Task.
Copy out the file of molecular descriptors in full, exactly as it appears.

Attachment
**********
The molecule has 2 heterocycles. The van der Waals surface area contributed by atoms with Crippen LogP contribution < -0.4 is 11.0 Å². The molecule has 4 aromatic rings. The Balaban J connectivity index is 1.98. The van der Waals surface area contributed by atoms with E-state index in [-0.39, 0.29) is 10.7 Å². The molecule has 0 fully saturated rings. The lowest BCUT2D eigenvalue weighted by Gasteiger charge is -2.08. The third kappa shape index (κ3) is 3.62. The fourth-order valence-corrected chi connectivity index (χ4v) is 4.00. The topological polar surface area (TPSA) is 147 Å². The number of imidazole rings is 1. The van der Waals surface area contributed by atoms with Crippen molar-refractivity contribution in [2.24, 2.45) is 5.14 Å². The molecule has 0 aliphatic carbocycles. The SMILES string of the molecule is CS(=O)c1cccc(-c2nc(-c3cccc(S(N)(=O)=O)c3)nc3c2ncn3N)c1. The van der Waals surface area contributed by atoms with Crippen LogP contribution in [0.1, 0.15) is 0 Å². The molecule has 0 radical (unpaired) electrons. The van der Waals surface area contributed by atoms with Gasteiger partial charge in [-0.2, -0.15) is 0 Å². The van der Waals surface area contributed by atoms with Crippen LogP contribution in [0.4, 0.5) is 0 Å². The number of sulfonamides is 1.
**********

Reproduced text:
The molecule has 2 heterocycles. The van der Waals surface area contributed by atoms with Crippen LogP contribution < -0.4 is 11.0 Å². The molecule has 4 aromatic rings. The Balaban J connectivity index is 1.98. The van der Waals surface area contributed by atoms with E-state index in [-0.39, 0.29) is 10.7 Å². The molecule has 0 fully saturated rings. The lowest BCUT2D eigenvalue weighted by Gasteiger charge is -2.08. The third kappa shape index (κ3) is 3.62. The fourth-order valence-corrected chi connectivity index (χ4v) is 4.00. The topological polar surface area (TPSA) is 147 Å². The number of imidazole rings is 1. The van der Waals surface area contributed by atoms with Crippen molar-refractivity contribution in [2.24, 2.45) is 5.14 Å². The molecule has 0 aliphatic carbocycles. The SMILES string of the molecule is CS(=O)c1cccc(-c2nc(-c3cccc(S(N)(=O)=O)c3)nc3c2ncn3N)c1. The van der Waals surface area contributed by atoms with Crippen LogP contribution in [0.1, 0.15) is 0 Å². The molecule has 0 radical (unpaired) electrons. The van der Waals surface area contributed by atoms with Gasteiger partial charge in [-0.2, -0.15) is 0 Å². The van der Waals surface area contributed by atoms with Crippen LogP contribution in [0.4, 0.5) is 0 Å². The number of sulfonamides is 1.